A nearly “landlocked” parcel of vacant land in Woodside subdivision may soon get some housing on it.
The Hailey Planning and Zoning Commission voiced general support Monday for the 21-unit Skyview Townhomes development on a 2.4-acre vacant parcel of land on Woodside Boulevard between Antelope Drive and Baldy View Drive.
Developer John Tanner presented a plan for the project that includes a narrow private road, sidestepping requirements in the city code that previous developers found troublesome.
City law generally allows for private roads only in developments of five units or less, but the P&Z Commission appeared ready on Monday to approve the development as planned due to its unusual constraints.
The parcel under review is surrounded on three sides by housing. “It’s impossible to make a through-street with this parcel,” said Community Development Director Lisa Horowitz on Monday.
Minimum public city street rights of way would take up a large portion of developable property. Minimum required distances from intersections near both ends of a city street through the parcel would provide another challenge.
Horowitz suggested in 2017 to previous would-be developers of the property, Janine Bear and James Roberts, that they build a cul-de-sac access to driveways on the property, but the P&Z Commission sent their Wood Cross subdivision plan back to the drawing board for further details.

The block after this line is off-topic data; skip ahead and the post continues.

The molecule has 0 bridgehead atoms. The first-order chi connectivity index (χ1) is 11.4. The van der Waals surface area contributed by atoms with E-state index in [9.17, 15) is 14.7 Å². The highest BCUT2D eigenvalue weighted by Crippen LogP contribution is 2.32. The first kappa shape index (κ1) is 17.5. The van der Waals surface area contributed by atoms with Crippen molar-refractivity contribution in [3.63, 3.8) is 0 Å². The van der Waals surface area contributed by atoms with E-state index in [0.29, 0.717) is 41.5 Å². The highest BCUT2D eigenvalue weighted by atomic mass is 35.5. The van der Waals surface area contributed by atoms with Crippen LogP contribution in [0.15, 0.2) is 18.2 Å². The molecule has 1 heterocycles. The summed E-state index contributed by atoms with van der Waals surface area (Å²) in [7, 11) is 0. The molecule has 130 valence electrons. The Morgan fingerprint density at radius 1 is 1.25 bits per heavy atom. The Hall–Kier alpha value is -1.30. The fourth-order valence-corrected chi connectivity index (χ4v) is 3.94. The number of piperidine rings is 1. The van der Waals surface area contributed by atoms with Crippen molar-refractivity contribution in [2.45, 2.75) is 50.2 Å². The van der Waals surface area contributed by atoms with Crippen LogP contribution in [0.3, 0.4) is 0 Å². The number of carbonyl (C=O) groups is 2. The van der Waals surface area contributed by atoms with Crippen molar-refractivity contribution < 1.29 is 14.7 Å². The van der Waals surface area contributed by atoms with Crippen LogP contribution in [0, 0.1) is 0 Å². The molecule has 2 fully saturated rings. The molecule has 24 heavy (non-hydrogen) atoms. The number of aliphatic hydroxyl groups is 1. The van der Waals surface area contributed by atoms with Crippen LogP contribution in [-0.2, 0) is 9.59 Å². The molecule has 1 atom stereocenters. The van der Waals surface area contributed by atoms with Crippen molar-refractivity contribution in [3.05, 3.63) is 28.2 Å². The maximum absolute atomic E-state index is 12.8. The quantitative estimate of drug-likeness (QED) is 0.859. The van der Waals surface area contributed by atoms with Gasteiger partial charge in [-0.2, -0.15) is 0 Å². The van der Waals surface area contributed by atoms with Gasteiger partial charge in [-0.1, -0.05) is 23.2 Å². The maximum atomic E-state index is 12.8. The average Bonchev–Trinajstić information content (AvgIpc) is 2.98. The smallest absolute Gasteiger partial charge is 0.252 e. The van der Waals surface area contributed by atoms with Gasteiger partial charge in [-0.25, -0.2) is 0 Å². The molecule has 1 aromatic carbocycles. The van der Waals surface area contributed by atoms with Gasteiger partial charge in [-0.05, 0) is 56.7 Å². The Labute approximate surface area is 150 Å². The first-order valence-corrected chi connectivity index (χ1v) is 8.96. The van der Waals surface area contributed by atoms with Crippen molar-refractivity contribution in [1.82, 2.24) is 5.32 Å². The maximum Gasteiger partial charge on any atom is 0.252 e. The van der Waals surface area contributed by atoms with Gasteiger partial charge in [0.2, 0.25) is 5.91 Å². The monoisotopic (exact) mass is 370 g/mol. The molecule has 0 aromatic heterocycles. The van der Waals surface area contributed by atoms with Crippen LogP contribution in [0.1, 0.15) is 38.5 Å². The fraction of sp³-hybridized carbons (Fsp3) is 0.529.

Tanner said in an interview that he would seek a variance to allow for the private road.
The new plan would require a homeowners association to remove snow and maintain the private road and a small park.
Several neighbors voiced opposition to the project, due to expected traffic impacts from the development.
Mary Robinson said Woodside Boulevard was already a “raceway” and “really congested.”
Old Hailey resident Peter Lobb criticized the P&Z’s apparent willingness to allow for higher density on the parcel than would be allowed following a stricter interpretation of city code.
P&Z Commissioner Dan Smith said private roads in Woodside have worked well for other developments.
“This is not the first time, and would not be the first time for that area,” Smith said.
Commissioner Owen Scanlon said the narrower street would feel more like a neighborhood.
“And people would drive slower,” Scanlon said.
The P&Z continued a public hearing and possible final decision on the application to May 20.